Franciscan Estate Cabernet Sauvignon 2013, Napa Valley
Cost: $27-30
F ranciscan Estate has a well-deserved reputation for small-lot winemaking that produces incredible wine.
With 160 fermenters in the winery, the winemakers are free to pick each small lot in a vineyard and ferment it separately. Then they pick the best lots to blend in the finished product.
Each year they take more than 200 separate lots of Bordeaux varietals and blend them during 18 months of barrel aging. It is exacting and time-consuming work, but wine drinkers reap the benefits. Each lot produces flavor differences–some vast, some subtle–from the same grapes depending on soil and microclimate.
The 2013 cabernet sauvignon is another great one for Franciscan. The wine is a beautiful deep garnet in the glass with a lively, complex nose that features plum, blackberry and vanilla.
Franciscan Estate Cabernet Sauvignon 2013
Franciscan Estate Cabernet Sauvignon 2013
Cherries and cassis are the first flavors you get as you sip, but those are followed by layers of ripe berries, black pepper and spice. The long, velvety finish makes you want to take sip after sip. It is a thoroughly enjoyable wine.
This is a wine you want to decant 30-60 minutes before you drink it to allow the flavors to unfold. Think of the wine as a living organism. When you release it from the tightly closed bottle you need to give it time to revive, to breathe.
The grapes are a Bordeaux style blend of 83 percent cabernet sauvignon, 10 percent merlot, 3 percent malbec, 3 percent petit verdot and 1 percent syrah.
Before fermentation the grapes undergo a cold soak for four days followed by 22 days of maceration and fermentation. The wine then spends 20 months in small oak barrels, 20 percent new.
You can cellar this wine for at least 3-5 years, allowing the tannins to mellow out. It drinks well now, but will only get better over the next few years.
Winery: Franciscan Estate is in the heart of Napa Valley in the Oakville region, prime cabernet sauvignon territory. The estate is tucked into an area full of vineyards for legendary wineries, such as Silver Oak, Screaming Eagle, Joseph Phelps, Groth, Opus One and Rudd.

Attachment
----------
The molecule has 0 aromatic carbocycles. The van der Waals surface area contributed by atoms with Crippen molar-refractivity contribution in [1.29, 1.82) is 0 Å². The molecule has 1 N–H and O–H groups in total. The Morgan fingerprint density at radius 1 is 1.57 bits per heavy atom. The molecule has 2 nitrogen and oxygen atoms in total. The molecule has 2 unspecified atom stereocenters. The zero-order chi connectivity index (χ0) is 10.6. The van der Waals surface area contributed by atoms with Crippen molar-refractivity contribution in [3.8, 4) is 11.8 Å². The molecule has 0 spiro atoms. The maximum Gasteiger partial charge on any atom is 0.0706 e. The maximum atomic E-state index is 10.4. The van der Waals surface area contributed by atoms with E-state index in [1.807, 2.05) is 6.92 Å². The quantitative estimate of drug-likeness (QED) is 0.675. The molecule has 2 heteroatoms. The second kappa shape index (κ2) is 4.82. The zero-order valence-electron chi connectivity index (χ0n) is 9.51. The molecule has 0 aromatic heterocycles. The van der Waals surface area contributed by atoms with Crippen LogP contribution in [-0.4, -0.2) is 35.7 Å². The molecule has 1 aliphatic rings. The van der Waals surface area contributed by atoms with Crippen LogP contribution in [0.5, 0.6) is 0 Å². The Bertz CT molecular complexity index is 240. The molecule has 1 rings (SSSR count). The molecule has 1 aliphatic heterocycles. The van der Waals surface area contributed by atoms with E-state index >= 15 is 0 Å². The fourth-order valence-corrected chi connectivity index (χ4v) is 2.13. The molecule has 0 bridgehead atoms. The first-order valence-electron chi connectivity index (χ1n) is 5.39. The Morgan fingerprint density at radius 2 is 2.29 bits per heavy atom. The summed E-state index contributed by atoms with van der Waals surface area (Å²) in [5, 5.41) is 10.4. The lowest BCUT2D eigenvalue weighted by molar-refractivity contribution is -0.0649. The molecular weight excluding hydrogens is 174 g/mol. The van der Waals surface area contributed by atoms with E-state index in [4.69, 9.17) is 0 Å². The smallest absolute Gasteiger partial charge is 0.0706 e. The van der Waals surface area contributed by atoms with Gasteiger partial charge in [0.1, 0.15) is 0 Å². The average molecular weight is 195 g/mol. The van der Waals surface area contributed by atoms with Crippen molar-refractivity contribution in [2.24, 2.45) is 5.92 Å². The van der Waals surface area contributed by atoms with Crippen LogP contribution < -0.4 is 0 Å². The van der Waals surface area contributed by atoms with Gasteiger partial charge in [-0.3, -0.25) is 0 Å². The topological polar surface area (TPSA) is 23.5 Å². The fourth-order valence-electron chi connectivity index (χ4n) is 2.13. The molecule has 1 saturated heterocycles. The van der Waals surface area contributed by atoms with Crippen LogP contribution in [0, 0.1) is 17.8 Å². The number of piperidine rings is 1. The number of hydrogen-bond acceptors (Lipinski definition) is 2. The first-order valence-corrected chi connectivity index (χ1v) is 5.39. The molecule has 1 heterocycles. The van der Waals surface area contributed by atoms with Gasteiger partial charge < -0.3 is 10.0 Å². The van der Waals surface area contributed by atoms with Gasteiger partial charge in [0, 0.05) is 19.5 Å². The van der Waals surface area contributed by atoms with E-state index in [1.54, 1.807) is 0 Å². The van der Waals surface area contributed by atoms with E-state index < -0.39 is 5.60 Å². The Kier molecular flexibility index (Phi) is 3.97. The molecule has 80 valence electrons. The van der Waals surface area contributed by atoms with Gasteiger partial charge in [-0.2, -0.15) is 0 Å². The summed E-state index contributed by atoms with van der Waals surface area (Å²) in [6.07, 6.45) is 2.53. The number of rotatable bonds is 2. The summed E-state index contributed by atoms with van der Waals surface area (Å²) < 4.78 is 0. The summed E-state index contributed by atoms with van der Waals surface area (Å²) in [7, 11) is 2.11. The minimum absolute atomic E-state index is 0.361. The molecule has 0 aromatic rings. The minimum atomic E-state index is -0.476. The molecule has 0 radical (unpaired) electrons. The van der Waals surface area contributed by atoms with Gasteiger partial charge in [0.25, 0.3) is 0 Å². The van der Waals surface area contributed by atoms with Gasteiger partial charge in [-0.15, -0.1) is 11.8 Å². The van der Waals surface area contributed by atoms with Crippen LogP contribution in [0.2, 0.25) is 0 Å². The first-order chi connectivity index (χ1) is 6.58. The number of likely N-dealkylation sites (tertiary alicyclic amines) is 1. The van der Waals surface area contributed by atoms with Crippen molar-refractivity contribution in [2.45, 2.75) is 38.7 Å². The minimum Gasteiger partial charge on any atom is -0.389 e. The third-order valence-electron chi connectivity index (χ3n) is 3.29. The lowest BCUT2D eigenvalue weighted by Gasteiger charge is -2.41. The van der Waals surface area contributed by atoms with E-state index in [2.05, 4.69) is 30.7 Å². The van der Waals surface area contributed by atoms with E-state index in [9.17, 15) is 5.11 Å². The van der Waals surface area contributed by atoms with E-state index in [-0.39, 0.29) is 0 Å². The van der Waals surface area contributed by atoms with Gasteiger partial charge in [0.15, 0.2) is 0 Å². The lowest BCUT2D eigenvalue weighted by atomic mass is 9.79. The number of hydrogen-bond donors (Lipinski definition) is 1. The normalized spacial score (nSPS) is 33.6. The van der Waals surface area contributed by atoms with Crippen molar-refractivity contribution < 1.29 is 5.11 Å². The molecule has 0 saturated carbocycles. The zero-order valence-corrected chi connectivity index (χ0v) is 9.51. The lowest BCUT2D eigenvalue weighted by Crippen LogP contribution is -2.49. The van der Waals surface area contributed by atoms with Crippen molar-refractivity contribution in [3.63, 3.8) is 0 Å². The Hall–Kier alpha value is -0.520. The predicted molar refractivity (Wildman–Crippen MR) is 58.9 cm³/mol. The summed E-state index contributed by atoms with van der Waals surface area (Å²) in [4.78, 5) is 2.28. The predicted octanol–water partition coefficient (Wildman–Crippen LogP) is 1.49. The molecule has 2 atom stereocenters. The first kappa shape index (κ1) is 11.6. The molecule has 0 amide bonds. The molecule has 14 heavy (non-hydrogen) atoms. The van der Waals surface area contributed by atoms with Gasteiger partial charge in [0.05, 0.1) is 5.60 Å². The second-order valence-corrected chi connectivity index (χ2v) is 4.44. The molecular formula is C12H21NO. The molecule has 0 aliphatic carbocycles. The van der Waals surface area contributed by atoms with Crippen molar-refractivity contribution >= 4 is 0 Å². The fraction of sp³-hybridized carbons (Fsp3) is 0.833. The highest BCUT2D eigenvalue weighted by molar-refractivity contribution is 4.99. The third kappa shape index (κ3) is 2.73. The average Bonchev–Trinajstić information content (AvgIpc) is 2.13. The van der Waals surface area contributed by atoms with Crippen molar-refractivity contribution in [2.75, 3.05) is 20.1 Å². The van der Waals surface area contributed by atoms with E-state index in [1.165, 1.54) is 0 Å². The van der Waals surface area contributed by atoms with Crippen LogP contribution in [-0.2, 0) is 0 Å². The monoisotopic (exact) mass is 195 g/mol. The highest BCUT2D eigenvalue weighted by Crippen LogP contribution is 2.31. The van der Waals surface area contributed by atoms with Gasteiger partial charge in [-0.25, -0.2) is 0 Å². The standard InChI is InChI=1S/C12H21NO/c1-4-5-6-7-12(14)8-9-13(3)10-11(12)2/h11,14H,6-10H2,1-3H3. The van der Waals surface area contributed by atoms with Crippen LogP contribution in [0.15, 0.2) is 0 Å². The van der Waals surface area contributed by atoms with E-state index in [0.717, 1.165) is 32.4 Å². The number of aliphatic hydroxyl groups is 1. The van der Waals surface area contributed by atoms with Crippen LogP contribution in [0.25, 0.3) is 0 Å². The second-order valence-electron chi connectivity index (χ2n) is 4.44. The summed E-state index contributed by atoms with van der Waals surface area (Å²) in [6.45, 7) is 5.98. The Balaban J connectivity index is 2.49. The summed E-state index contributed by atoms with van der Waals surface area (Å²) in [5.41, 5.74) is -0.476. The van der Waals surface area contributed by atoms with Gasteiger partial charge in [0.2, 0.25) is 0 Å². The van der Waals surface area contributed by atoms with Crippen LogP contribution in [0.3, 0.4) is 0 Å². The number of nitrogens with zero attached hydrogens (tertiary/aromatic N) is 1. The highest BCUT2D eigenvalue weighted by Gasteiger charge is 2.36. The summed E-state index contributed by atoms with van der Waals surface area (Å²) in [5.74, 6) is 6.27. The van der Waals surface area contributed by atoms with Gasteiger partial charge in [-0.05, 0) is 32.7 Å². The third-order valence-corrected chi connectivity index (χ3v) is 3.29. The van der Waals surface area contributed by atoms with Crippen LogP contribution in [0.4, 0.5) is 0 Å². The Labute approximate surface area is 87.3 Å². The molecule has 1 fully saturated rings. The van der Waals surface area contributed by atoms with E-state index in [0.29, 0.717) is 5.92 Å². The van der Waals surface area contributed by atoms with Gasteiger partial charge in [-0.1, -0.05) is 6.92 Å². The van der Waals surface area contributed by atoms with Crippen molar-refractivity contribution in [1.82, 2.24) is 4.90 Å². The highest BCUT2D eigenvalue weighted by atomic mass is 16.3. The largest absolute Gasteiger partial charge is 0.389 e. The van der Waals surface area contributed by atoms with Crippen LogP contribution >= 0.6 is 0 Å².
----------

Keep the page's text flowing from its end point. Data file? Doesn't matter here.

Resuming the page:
The first vines were planted in 1972 and the winery was created the next year. The first Oakville Estate wines were produced in 1975, the year Justin Meyer and Raymond Duncan bought the property.
Meyer, the founding winemaker, concentrated on small-lot winemaking, letting each lot of grapes express its unique soil and climate. The winery introduced several innovations over the years.
Janet Myers, named director of winemaking in 2005, continues that tradition of finding just the right blend of small-lot wines to produce memorable wines.
In 1985 Agustin Huneeus introduced Magnificat, a proprietary blend of Bordeaux varietals that came to be known as Meritage. (It rhymes with heritage.) Now many California wineries produce a Meritage.
Cuvee Sauvage, the first Napa Valley chardonnay fermented with wild yeast, was introduced two years later. In 2009 Franciscan was awarded Napa Green Certification and practices sustainable farming on all its properties.
In the original Oakville vineyard Franciscan grows cabernet sauvignon, petit verdot, merlot, malbec, cabernet franc and sauvignon blanc. merlot and mhardonnay mostly come from the cooler southern Napa and Carneros vineyards. Franciscan also makes three special blends available only at the winery.
The winery has worked be be more environmentally friendly and to cut down on energy use. They say their efforts have led to a 15 per cent decline in water consumption, an energy reduction of 15 per cent, and cut gas usage by 22 per cent. The winery also is certified as Napa Green, which is the wine industry’s most comprehensive “best practices” in land-use and wine production certification.
In the vineyard the winery has created a water reservoir that also serves as habitat for native flora and fauna. They have reduced the use of pesticides by bringing in plants that attract beneficial insects. They also use owl, raptor, bluebird, and bat houses to control vermin.
My son Michael enjoyed the wine with the vegetable soup.
My son Michael enjoyed the wine with the vegetable soup.

Goes with: We had this smooth wine with homemade beef vegetable soup that I have enjoyed all my life. The soup has all kinds of vegetables, so it is better with a wine that has some complexity.
The Franciscan cab hit all the right notes, as the complex fruit flavors played off the multiple flavors in the soup. The soup is one of my comfort foods, and this cab added a lot of pizzaz to the meal. Teri, Michael and I all loved the way the wine played off the flavors in the soup.
This is a versatile wine that would go well with pizza, veal, lamb, steak and hard cheeses.

Write A Comment

Pin It